Anti-racism at Somerset House

In June 2020, we released our Anti-Racism Pledge, outlining the immediate steps we would be taking to actively combat racism in our organisation, throughout the community of creative businesses, artists and makers based at Somerset House and with our many visitors.

In September 2020, we shared our progress and priorities for the next six months, providing greater transparency to our work so we can continue to be held to account and enact change.

The Pledge was a starting point for embedding actively anti-racist work within our organisation, initially created in collaboration with a core accountability group. But in working closely with Somerset House staff, artists and residents over the last 4 months, we quickly learned that there were other approaches to tackling some of the issues we had outlined.

All of this is work in progress that we are determined will lead to long-term culture change at Somerset House.  We will continue to talk, trial initiatives and evaluate together, sharing learnings and progress on this journey every 6 months.


Our Anti-Racism Task Force consists of 13 members, representing all levels and areas of the organisation. It meets fortnightly, setting the actions outlined below, leading their delivery and evaluation in collaboration with the Somerset House community. Here we summarise actions taken so far:

  • We know there have been past issues of racism at Somerset House and we'd like to thank those who have volunteered to share their experiences with us. It has felt important to prioritise the present and the future, but we are listening for those who want to share.
  • We are launching an internal Speak Up Policy, supporting anyone working on behalf of Somerset House Trust to report any concern about wrongdoing, including racist incidents, without fear of reprisal.  This includes direct access to the Board of Trustees. We will support anyone who has faced racism at Somerset House.
  • All staff, and our Board of Trustees, have participated in anti-racism training, led by diversity consultant Bilal Harry Khan.
  • Embedding anti-racism has become a standing agenda item at our staff and senior management meetings, including Board meetings.
  • The staff collated an anti-racist learning list of books, articles, films, videos and podcasts, which has formed the basis of a new discussion space which we have called Uncomfortable Conversations. The space uses recent incidents in the media as an initial discussion point for anti-racist learning, which has so far covered racial profiling, police brutality and the impact of the recent exam result controversy on students of colour.  Senior management have also read and discussed Reni Eddo-Lodge's Why I’m No Longer Talking To White People About Race, to build confidence in engaging with the conversation in our everyday work, and to support others to do the same.
  • We have been interrogating our recruitment practices from job description to interview procedures, how they truly encourage diversity and inclusion, and where these practices have failed. There remains work to be done here.
  • We are now looking for a historian to explore the history of Somerset House’s role in Britain’s colonial past, updating what is currently understood. This brief will be published on our website on Wednesday 30 September. Click here to find out more and download the brief.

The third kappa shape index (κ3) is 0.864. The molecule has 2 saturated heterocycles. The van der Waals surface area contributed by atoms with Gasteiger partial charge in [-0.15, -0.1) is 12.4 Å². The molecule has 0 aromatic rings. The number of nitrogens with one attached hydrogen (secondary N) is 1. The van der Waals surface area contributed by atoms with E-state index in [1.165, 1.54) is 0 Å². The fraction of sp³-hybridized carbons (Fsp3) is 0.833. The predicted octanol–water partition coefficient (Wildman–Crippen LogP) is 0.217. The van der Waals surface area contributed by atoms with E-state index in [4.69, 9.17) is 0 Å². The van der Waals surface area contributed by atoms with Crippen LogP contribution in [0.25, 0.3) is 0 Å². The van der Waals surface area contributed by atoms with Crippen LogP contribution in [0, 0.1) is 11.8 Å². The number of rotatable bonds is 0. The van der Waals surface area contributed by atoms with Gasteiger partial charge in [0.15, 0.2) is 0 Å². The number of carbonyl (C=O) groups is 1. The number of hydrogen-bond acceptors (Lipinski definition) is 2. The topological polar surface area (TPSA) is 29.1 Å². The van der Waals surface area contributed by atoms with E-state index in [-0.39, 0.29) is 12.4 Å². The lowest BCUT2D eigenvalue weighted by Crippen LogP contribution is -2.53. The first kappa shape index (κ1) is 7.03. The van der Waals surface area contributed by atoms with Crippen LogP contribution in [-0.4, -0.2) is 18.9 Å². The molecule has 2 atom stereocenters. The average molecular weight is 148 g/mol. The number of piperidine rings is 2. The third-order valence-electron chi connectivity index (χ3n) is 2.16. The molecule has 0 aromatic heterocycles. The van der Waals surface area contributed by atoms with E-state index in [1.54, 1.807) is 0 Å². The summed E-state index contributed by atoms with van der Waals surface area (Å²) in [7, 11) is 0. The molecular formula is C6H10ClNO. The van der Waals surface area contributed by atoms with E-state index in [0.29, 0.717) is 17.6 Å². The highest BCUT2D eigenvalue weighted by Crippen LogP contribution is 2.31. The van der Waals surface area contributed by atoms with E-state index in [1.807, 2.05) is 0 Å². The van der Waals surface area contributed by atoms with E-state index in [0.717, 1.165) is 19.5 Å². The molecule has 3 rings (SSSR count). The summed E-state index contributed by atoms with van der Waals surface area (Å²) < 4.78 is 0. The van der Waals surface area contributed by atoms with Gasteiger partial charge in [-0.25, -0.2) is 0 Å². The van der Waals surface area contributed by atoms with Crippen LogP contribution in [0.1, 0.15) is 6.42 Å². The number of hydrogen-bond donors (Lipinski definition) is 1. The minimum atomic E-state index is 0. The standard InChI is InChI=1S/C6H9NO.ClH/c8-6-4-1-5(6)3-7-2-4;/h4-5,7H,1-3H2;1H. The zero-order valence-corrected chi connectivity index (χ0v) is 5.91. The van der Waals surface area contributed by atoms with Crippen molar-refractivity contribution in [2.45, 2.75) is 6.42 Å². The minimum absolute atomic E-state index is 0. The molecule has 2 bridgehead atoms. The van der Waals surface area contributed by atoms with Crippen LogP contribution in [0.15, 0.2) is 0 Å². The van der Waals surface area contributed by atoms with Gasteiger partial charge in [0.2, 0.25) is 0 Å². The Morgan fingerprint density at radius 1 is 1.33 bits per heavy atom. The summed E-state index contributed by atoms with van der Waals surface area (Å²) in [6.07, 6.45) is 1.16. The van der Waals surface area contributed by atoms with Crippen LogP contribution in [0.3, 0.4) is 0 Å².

• We will publish the initial review of Somerset House’s history.  If this work identifies areas for further research and investigation, we will follow this up.
  • We will be reviewing our programming process across all cultural departments, and how artists, curators and producers are selected to work with us.
  • Each department has been asked to review their processes and procedures to identify tangible measures they can take within their specific area of the organisation to be more inclusive, including how we tender and procure contracts and services.
  • In response to our conversations with Somerset House’s wider community of artists and residents, we will be launching regular roundtable sessions by the end of the year, where any member of the  community can openly discuss issues they see here and express ideas on how we can create more positive change for the future. We will share our learning to support organisations and individuals based here to make change in their own work and operations.
  • We need to review how we monitor who makes up our workforce and community, to have an accurate benchmark for improving representation.  Some have been reluctant to share this information, and we have identified a need for absolute clarity in how this data will be used.
  • We will build on our internal recruitment review and seek specialist advice on best recruitment practices to improve representation and inclusion across our staff.  However, with our current activity much reduced, there will be no active recruitment taking place in the near term, so we recognise progress will require time.

We are committed to being actively anti-racist across all areas of our work.  We acknowledge that not everyone’s experience of life or of an institution is the same or how we would wish it to be, and that not all voices have been heard equally.  We recognise that this is a journey and the work so far has shown us just how much we have to learn and do, so we will continue to develop our understanding as we go.  We will share our next update the end of March 2021. In the meantime, we are listening at if you would like to share any thoughts or suggestions.

Jonathan Reekie and Somerset House Trust

30 September 2020